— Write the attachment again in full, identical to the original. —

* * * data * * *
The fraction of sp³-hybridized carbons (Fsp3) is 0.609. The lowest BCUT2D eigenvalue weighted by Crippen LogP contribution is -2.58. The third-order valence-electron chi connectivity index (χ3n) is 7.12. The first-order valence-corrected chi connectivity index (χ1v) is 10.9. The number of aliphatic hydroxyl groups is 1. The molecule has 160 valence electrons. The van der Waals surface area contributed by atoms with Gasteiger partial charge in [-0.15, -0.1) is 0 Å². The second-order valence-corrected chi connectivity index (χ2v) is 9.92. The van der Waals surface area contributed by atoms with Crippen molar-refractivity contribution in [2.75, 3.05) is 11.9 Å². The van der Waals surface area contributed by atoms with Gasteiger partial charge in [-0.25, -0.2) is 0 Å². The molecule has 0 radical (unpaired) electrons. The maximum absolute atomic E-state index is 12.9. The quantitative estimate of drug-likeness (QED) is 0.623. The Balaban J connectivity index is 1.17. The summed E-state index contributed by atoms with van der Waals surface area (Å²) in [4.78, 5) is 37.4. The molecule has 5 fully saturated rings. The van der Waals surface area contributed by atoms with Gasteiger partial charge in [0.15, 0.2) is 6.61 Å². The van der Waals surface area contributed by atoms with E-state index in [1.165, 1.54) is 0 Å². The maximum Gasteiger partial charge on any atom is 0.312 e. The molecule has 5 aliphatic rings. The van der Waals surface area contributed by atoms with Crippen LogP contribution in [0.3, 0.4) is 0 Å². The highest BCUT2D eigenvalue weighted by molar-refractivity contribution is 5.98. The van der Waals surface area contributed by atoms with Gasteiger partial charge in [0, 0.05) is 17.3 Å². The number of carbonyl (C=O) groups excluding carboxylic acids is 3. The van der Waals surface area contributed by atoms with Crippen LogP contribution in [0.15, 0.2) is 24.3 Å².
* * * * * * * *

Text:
The fraction of sp³-hybridized carbons (Fsp3) is 0.609. The lowest BCUT2D eigenvalue weighted by Crippen LogP contribution is -2.58. The third-order valence-electron chi connectivity index (χ3n) is 7.12. The first-order valence-corrected chi connectivity index (χ1v) is 10.9. The number of aliphatic hydroxyl groups is 1. The molecule has 160 valence electrons. The van der Waals surface area contributed by atoms with Gasteiger partial charge in [-0.15, -0.1) is 0 Å². The second-order valence-corrected chi connectivity index (χ2v) is 9.92. The van der Waals surface area contributed by atoms with Crippen molar-refractivity contribution in [2.75, 3.05) is 11.9 Å². The van der Waals surface area contributed by atoms with Gasteiger partial charge in [-0.25, -0.2) is 0 Å². The molecule has 0 radical (unpaired) electrons. The maximum absolute atomic E-state index is 12.9. The quantitative estimate of drug-likeness (QED) is 0.623. The Balaban J connectivity index is 1.17. The summed E-state index contributed by atoms with van der Waals surface area (Å²) in [4.78, 5) is 37.4. The molecule has 5 fully saturated rings. The van der Waals surface area contributed by atoms with Gasteiger partial charge in [0.15, 0.2) is 6.61 Å². The van der Waals surface area contributed by atoms with E-state index in [1.165, 1.54) is 0 Å². The maximum Gasteiger partial charge on any atom is 0.312 e. The molecule has 5 aliphatic rings. The van der Waals surface area contributed by atoms with Crippen LogP contribution in [0.3, 0.4) is 0 Å². The highest BCUT2D eigenvalue weighted by molar-refractivity contribution is 5.98. The van der Waals surface area contributed by atoms with Gasteiger partial charge in [0, 0.05) is 17.3 Å². The number of carbonyl (C=O) groups excluding carboxylic acids is 3. The van der Waals surface area contributed by atoms with Crippen LogP contribution in [0.15, 0.2) is 24.3 Å².